I am a regular Sabbath and holiday shul-goer, and we do at least try to observe in the house, although my wife does it mostly in deference to me.
I’ve brought my children to shul over the years much as possible, and tried my best to foster in them the desire to embrace and continue their involvement in the Jewish faith, but has it all been for naught?
It’s not that he’s unfit to be with her; he’s of fine character.
However, the fact that he’s not Jewish makes him inappropriate in principle to be with her.
As the boyfriend laments not knowing what to get the Jewish girlfriend for their anniversary, she walks in to tell him that she sent him a wish-list of five items, “but you only need to get me three.” The implication is that she has done him a favor by telling him exactly what she wants, but apparently “what she wants” is three presents.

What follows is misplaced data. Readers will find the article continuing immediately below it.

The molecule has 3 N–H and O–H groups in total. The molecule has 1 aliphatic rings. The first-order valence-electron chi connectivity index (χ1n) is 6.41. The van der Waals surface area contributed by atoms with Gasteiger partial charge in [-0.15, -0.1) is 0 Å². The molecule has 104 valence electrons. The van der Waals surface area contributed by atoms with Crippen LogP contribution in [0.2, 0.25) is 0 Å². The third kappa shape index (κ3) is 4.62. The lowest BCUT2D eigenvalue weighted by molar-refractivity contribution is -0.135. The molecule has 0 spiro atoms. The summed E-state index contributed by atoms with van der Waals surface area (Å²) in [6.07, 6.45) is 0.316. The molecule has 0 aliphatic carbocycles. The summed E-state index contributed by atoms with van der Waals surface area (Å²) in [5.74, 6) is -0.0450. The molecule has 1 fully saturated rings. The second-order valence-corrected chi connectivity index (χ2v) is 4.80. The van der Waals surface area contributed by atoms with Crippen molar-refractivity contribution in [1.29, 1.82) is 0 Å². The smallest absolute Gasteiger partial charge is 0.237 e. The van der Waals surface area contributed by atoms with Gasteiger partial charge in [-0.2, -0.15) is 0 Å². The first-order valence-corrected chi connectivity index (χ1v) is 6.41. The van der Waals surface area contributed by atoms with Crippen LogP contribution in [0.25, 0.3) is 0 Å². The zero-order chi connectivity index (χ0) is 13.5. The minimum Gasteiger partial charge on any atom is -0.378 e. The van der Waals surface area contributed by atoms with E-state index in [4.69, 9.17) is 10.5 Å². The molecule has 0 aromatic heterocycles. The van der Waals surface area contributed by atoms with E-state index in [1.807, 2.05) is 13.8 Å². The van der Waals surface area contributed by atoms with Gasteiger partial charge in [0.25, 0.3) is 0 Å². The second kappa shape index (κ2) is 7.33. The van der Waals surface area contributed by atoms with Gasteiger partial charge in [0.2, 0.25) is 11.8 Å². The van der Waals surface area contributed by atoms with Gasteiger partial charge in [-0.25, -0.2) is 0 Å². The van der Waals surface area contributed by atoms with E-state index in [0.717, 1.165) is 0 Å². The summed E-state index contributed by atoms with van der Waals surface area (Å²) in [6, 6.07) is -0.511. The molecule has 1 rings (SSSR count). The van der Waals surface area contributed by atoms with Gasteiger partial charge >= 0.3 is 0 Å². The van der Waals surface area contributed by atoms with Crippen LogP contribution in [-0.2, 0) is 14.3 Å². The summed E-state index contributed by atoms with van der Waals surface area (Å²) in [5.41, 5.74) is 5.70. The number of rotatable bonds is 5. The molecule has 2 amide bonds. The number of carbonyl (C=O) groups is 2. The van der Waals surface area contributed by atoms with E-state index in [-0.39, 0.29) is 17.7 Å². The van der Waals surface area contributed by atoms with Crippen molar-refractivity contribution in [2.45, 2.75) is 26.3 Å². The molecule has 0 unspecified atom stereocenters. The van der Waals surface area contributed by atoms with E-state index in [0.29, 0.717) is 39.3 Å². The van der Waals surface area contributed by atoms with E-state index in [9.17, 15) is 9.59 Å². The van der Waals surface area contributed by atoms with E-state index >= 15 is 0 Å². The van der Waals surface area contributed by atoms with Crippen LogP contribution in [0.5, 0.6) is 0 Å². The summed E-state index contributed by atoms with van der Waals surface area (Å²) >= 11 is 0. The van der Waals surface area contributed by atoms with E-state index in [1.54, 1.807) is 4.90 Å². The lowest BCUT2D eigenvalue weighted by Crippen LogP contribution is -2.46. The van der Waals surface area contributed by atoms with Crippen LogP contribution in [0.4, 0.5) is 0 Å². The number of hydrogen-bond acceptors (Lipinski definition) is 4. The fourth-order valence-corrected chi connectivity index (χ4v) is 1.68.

Also, my wife doesn’t care that this boy isn’t Jewish; in fact, I seem to be the only one in either my wife’s family or mine who opposes this relationship or that it could result in marriage, God forbid a billion times over. I love my daughter very much and I want a relationship with her, but I don’t know what to say or do to make her understand how important it is for her to marry within the Jewish faith.On a related note…In that same scene, the Jewish girlfriend gives the boyfriend a little orange bottle, quipping, “…and, Xanax, just for fun.” Xanax is a prescription drug for anxiety disorders.Buzz Feed, please do not assume that Jewish girls tend to hand out their prescription medicine. There is a big difference between sharing over-the-counter drugs and handing out things that come in those little orange bottles with white caps and treat mental illnesses.He’s a nice boy, and on a personal level, I like him very much, which I’ve told both him and her.However, I just can’t accept the fact that he isn’t Jewish.So you’d have to ask her out, or at least ask her how she feels about dating a non-Jew, before you’d even know the first thing about your chances with her.